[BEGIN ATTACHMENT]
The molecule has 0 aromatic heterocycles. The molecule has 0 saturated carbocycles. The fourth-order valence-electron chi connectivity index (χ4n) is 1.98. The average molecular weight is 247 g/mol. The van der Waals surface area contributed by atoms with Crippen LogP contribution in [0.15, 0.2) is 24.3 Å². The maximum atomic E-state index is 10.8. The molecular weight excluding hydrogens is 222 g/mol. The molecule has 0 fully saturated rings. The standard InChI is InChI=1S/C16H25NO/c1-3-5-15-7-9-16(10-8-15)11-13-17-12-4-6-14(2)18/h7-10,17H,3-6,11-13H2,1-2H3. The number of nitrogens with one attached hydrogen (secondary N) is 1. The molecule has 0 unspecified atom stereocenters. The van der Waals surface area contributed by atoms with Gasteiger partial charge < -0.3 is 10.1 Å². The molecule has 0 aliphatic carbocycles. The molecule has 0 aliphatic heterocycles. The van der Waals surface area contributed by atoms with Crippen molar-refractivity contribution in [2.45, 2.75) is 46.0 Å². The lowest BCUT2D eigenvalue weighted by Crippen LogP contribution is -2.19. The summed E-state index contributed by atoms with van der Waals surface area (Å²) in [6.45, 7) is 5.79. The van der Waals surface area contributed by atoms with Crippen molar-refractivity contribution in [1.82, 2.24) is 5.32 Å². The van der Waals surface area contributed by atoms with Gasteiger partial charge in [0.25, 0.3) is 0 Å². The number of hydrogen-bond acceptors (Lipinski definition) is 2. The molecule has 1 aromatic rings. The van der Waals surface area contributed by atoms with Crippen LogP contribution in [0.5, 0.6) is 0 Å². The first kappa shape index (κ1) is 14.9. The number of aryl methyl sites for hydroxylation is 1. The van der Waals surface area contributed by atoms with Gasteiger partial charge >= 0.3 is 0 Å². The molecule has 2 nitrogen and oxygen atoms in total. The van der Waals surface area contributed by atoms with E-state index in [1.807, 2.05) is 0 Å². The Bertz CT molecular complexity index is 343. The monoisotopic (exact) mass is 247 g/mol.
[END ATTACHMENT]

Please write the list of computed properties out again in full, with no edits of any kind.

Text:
The molecule has 0 aromatic heterocycles. The molecule has 0 saturated carbocycles. The fourth-order valence-electron chi connectivity index (χ4n) is 1.98. The average molecular weight is 247 g/mol. The van der Waals surface area contributed by atoms with Crippen LogP contribution in [0.15, 0.2) is 24.3 Å². The maximum atomic E-state index is 10.8. The molecular weight excluding hydrogens is 222 g/mol. The molecule has 0 fully saturated rings. The standard InChI is InChI=1S/C16H25NO/c1-3-5-15-7-9-16(10-8-15)11-13-17-12-4-6-14(2)18/h7-10,17H,3-6,11-13H2,1-2H3. The number of nitrogens with one attached hydrogen (secondary N) is 1. The molecule has 0 unspecified atom stereocenters. The van der Waals surface area contributed by atoms with Gasteiger partial charge < -0.3 is 10.1 Å². The molecule has 0 aliphatic carbocycles. The molecule has 0 aliphatic heterocycles. The van der Waals surface area contributed by atoms with Crippen molar-refractivity contribution in [2.45, 2.75) is 46.0 Å². The lowest BCUT2D eigenvalue weighted by Crippen LogP contribution is -2.19. The summed E-state index contributed by atoms with van der Waals surface area (Å²) in [6.45, 7) is 5.79. The van der Waals surface area contributed by atoms with Crippen molar-refractivity contribution in [1.82, 2.24) is 5.32 Å². The van der Waals surface area contributed by atoms with Gasteiger partial charge in [0.25, 0.3) is 0 Å². The number of hydrogen-bond acceptors (Lipinski definition) is 2. The molecule has 1 aromatic rings. The van der Waals surface area contributed by atoms with Crippen LogP contribution in [0.5, 0.6) is 0 Å². The first kappa shape index (κ1) is 14.9. The number of aryl methyl sites for hydroxylation is 1. The van der Waals surface area contributed by atoms with Gasteiger partial charge >= 0.3 is 0 Å². The molecule has 2 nitrogen and oxygen atoms in total. The van der Waals surface area contributed by atoms with E-state index in [1.807, 2.05) is 0 Å². The Bertz CT molecular complexity index is 343. The monoisotopic (exact) mass is 247 g/mol.